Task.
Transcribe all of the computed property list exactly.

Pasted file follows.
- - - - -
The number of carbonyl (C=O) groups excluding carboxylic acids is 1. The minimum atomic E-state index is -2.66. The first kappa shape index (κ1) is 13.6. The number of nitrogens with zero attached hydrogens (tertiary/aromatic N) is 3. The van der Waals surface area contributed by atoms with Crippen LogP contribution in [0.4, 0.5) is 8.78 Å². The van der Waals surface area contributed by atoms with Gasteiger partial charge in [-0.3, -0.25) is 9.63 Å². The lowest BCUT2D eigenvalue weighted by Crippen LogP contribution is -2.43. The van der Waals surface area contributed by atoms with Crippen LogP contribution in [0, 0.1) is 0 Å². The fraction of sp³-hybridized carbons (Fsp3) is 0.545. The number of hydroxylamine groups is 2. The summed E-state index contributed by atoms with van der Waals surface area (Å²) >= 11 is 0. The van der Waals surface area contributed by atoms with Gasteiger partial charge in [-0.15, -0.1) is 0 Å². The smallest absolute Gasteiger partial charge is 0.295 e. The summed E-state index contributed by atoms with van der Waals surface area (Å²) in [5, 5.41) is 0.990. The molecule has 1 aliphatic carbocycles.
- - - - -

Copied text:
The number of carbonyl (C=O) groups excluding carboxylic acids is 1. The minimum atomic E-state index is -2.66. The first kappa shape index (κ1) is 13.6. The number of nitrogens with zero attached hydrogens (tertiary/aromatic N) is 3. The van der Waals surface area contributed by atoms with Crippen LogP contribution in [0.4, 0.5) is 8.78 Å². The van der Waals surface area contributed by atoms with Gasteiger partial charge in [-0.3, -0.25) is 9.63 Å². The lowest BCUT2D eigenvalue weighted by Crippen LogP contribution is -2.43. The van der Waals surface area contributed by atoms with Crippen LogP contribution in [0, 0.1) is 0 Å². The fraction of sp³-hybridized carbons (Fsp3) is 0.545. The number of hydroxylamine groups is 2. The summed E-state index contributed by atoms with van der Waals surface area (Å²) >= 11 is 0. The van der Waals surface area contributed by atoms with Gasteiger partial charge in [-0.15, -0.1) is 0 Å². The smallest absolute Gasteiger partial charge is 0.295 e. The summed E-state index contributed by atoms with van der Waals surface area (Å²) in [5, 5.41) is 0.990. The molecule has 1 aliphatic carbocycles.